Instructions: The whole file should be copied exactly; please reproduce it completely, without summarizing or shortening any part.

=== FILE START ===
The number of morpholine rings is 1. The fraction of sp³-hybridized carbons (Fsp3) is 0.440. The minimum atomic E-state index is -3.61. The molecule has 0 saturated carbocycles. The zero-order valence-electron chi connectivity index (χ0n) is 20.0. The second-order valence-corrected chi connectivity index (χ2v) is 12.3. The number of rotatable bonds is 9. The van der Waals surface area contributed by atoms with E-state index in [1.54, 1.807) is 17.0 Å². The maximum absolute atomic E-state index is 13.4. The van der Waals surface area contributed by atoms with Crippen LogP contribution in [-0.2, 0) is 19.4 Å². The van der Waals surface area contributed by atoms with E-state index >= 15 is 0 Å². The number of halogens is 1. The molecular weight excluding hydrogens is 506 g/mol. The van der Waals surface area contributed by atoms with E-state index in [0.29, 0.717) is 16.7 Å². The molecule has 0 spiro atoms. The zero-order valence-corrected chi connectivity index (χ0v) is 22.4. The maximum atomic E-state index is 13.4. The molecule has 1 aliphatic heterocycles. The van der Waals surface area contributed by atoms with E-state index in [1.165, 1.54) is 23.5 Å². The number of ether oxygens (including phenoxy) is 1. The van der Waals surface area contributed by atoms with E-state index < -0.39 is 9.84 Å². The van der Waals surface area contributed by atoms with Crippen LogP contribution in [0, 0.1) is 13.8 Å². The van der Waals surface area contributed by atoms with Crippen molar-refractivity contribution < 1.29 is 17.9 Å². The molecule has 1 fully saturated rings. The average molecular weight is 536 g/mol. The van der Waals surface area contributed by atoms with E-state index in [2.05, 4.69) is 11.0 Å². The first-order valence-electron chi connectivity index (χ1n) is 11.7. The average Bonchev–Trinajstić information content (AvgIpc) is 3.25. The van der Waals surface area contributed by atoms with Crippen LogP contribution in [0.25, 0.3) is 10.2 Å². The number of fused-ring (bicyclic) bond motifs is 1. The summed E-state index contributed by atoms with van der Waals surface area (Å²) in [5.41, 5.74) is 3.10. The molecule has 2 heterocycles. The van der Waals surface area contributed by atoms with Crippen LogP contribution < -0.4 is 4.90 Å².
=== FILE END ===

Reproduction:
The number of morpholine rings is 1. The fraction of sp³-hybridized carbons (Fsp3) is 0.440. The minimum atomic E-state index is -3.61. The molecule has 0 saturated carbocycles. The zero-order valence-electron chi connectivity index (χ0n) is 20.0. The second-order valence-corrected chi connectivity index (χ2v) is 12.3. The number of rotatable bonds is 9. The van der Waals surface area contributed by atoms with E-state index in [1.54, 1.807) is 17.0 Å². The maximum absolute atomic E-state index is 13.4. The van der Waals surface area contributed by atoms with Crippen LogP contribution in [-0.2, 0) is 19.4 Å². The van der Waals surface area contributed by atoms with E-state index >= 15 is 0 Å². The number of halogens is 1. The molecular weight excluding hydrogens is 506 g/mol. The van der Waals surface area contributed by atoms with E-state index in [0.29, 0.717) is 16.7 Å². The molecule has 0 spiro atoms. The zero-order valence-corrected chi connectivity index (χ0v) is 22.4. The maximum atomic E-state index is 13.4. The molecule has 1 aliphatic heterocycles. The van der Waals surface area contributed by atoms with E-state index in [1.165, 1.54) is 23.5 Å². The number of ether oxygens (including phenoxy) is 1. The van der Waals surface area contributed by atoms with E-state index < -0.39 is 9.84 Å². The van der Waals surface area contributed by atoms with Crippen LogP contribution in [0, 0.1) is 13.8 Å². The van der Waals surface area contributed by atoms with Crippen molar-refractivity contribution < 1.29 is 17.9 Å². The molecule has 1 fully saturated rings. The average molecular weight is 536 g/mol. The van der Waals surface area contributed by atoms with E-state index in [2.05, 4.69) is 11.0 Å². The first-order valence-electron chi connectivity index (χ1n) is 11.7. The average Bonchev–Trinajstić information content (AvgIpc) is 3.25. The van der Waals surface area contributed by atoms with Crippen LogP contribution in [0.25, 0.3) is 10.2 Å². The number of fused-ring (bicyclic) bond motifs is 1. The summed E-state index contributed by atoms with van der Waals surface area (Å²) in [5.41, 5.74) is 3.10. The molecule has 2 heterocycles. The van der Waals surface area contributed by atoms with Crippen LogP contribution < -0.4 is 4.90 Å².